“The Lord said to Moses and Aaron in the land of Egypt: This month shall mark for you the beginning of months; it shall be the first month of the year for you. Tell the whole congregation of Israel that on the tenth of this month they are to take a lamb for each family, a lamb for each household. If a household is too small for a whole lamb, it shall join its closest neighbor in obtaining one; the lamb shall be divided in proportion to the number of people who eat of it. Your lamb shall be without blemish, a year-old male; you may take it from the sheep or from the goats. You shall keep it until the fourteenth day of this month; then the whole assembled congregation of Israel shall slaughter it at twilight. They shall take some of the blood and put it on the two doorposts and the lintel of the houses in which they eat it. They shall eat the lamb that same night; they shall eat it roasted over the fire with unleavened bread and bitter herbs. Do not eat any of it raw or boiled in water, but roasted over the fire, with its head, legs, and inner organs. You shall let none of it remain until the morning; anything that remains until the morning you shall burn. This is how you shall eat it: your loins girded, your sandals on your feet, and your staff in your hand; and you shall eat it hurriedly. It is the passover of the Lord. For I will pass through the land of Egypt that night, and I will strike down every firstborn in the land of Egypt, both human beings and animals; on all the gods of Egypt I will execute judgments: I am the Lord. The blood shall be a sign for you on the houses where you live: when I see the blood, I will pass over you, and no plague shall destroy you when I strike the land of Egypt.
This day shall be a day of remembrance for you. You shall celebrate it as a festival to the Lord; throughout your generations you shall observe it as a perpetual ordinance.”
In the Judeo-Christian tradition blood is one of the most prominent and powerful symbols. When “shed” or “spilled” sacrificially to God, it is an act of forgiveness, setting persons and a people free from their sins before God. Elaborate and detailed forms of animal sacrifice on the altar were the ways God chose to keep God’s chosen people ritually clean. One of the twelve tribes of Israel, the Levites, were assigned the task of carrying our these purity rituals. When you read the history of Israel in the First Testament, it’s hard not imagine the overwhelming magnitude of gore contained within those rituals.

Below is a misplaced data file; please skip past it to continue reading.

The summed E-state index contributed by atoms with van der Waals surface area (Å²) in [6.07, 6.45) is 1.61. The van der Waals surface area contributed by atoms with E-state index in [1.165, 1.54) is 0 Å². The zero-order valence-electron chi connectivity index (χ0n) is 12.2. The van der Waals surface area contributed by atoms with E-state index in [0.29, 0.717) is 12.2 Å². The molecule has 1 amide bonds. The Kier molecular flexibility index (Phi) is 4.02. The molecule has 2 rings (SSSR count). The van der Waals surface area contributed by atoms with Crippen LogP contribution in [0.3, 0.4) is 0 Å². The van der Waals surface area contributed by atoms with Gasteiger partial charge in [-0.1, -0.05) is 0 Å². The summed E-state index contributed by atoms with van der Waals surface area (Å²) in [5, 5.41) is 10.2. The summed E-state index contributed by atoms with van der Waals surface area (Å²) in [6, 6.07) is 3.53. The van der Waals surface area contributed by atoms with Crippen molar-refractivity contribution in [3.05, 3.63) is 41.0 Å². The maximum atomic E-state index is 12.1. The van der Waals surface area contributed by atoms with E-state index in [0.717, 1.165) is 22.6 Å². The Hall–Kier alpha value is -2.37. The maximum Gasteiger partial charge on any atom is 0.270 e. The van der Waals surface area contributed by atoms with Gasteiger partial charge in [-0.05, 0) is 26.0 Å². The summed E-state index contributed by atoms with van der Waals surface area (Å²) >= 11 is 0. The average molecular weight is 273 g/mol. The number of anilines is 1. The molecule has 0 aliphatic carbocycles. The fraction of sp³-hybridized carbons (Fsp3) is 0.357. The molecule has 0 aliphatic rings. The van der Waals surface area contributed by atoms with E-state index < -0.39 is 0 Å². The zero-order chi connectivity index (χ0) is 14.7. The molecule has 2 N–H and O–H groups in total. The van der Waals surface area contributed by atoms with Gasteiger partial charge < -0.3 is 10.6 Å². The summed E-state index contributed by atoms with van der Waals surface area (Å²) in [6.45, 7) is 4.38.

Of course, Jesus’ death on the cross, the shedding of his blood as the sacrificial Lamb of God, comes directly from this Jewish practice. Jesus’ crucifixion was the last “animal” sacrifice God required.
The use of blood in ritual sacrifice begins here with the Passover. Covering the door posts and lintel with the blood of a male, 1-year old, unblemished lamb or goat determined which houses God’s plague of death would “passover,” as judgment was passed on the Egyptians by way of death to every firstborn in the land. It was the sign of deliverance for the Israelites.
Today, Christians remember the Passover as Maundy Thursday, a reenactment of the Last Supper. Some Christian traditions have their own Seder meal, representative of the meal the Israelites ate the night of the Passover. Others, offer a Tenebrae service (Latin for darkness) , the act of ritually extinguishing 15 lighted candles (much like and in contrast to lighting the candles on the Advent wreath) until there is nothing left but darkness in the sanctuary. It is a journey through Jesus’ suffering to his dying breath when the “light of the world” was extinguished. The Tenebrae ritual in the Catholic church lasts three days, Thursday-Saturday.
Each of these Thursday-before-Easter events is designed to convey the raw emotional power that led up to Jesus’ suffering and death on the cross. Without a real awareness of the suffering and death, the true cost of God’s redemptive act, Easter becomes little more than a new outfit, egg hunts, bunnies, and baskets of candy. The true joy that Jesus’ resurrection sets free in the world can only be experienced against the backdrop of suffering and pain. To skip over the uncertainty, emotional trauma, hopelessness, and suffering that ended on Good Friday, with Jesus’ crucifixion, is to miss the true, transforming power of the resurrection.
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